A few articles were published about the new chapel at Hobby Airport in Houston. Dedicated with the renovated lobby in 2011, it’s strategically located near the baggage claim. The intention from the outset was to allow access to anyone, with or without a ticket and on the public side of the security screening. I’ll blog about that chapel later. The articles didn’t say anything about the other chapel. In the 1990’s, deep in the utility areas supporting the gates, another chapel was dedicated. Just by accident, I found the that older chapel.
The kneeling icon next to the USO logo is the only marking for the chapel near a busy vendor area. I rounded the corner looking for a doorway or vestibule but it’s clear the facility was on a different floor. The light-filled concourse has a series of structures just visible above the shops and restaurants, so I imagined a chapel above. I imagined a place of light and serenity above the bustle of activities below. I stepped into the elevator and realized there was no upper floor. The chapel was down below.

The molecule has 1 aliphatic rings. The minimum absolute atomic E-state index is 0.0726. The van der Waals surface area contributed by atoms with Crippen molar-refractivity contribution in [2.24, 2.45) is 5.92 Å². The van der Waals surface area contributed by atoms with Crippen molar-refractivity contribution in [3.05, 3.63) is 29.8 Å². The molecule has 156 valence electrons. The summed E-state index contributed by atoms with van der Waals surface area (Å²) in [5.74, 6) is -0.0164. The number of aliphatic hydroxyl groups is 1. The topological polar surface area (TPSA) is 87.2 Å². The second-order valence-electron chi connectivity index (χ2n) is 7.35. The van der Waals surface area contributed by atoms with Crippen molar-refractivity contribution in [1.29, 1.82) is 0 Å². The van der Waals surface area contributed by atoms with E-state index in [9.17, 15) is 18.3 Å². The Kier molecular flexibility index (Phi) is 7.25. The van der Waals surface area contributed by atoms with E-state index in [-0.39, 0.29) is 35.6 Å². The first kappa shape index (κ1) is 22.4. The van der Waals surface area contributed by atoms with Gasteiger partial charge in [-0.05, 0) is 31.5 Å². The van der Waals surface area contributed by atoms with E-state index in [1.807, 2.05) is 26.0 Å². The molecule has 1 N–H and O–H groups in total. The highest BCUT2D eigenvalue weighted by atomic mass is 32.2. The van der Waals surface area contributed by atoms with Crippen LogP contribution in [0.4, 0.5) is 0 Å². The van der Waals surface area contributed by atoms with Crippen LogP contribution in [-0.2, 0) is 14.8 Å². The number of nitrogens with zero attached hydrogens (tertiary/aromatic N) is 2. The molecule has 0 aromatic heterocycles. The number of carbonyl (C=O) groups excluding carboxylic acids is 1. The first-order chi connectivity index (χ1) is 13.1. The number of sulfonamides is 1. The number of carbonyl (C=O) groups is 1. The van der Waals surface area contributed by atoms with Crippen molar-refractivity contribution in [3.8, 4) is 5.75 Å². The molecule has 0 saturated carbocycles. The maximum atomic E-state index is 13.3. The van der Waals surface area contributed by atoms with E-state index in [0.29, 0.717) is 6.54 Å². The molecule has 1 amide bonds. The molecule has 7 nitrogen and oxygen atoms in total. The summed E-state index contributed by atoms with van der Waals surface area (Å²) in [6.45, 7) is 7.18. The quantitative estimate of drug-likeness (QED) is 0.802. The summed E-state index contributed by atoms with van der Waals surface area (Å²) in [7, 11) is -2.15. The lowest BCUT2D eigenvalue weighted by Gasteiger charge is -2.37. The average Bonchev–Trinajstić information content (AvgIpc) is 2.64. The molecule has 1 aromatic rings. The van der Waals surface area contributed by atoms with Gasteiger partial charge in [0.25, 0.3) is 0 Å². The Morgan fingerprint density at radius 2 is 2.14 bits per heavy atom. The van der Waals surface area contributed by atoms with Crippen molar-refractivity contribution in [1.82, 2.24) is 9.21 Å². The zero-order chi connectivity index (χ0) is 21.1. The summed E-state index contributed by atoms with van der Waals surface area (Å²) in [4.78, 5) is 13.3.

For a small basement chapel, they’ve done pretty well. The open door beacons from the open elevator door. The furnishings are borrowed, with seats clearly reused from the waiting areas above. The overall simplicity creates a welcome feeling. A spare counter at the back holds mostly Bibles with several in Spanish. Prayer rugs, shawls and head coverings are tucked in on the lower shelves. There were two copies of the Koran, both in Arabic, no copies in English.
A colored pattered window is the focal point at the end wall. Not stained glass, however, the window pattern is colored plastic. But the wood surround gives an appropriate appearance overall. The noise from the basement is a distraction. The clatter of rolling carts interrupts the silence at regular intervals. I did notice that staff members appear to be very deferential to the chapel. Several loud conversations fell quiet when the staff noticed me in the chapel,
I often wonder whether spaces like this are important enough to warrant the effort. Though the airport relegated this location to the basement, someone or some group is tending to this modest space and making it welcome. The comments in the visitors’ book answered my question. Many visitors signed in and offered their thanks. Several comments expressed gratitude that a place like this existed. The last comment in the book summed it up pretty well: “It’s Remadan and you gave me a place to pray. Thank you!”
Hobby Airport Chapel, across from Gate 42, Houston, Texas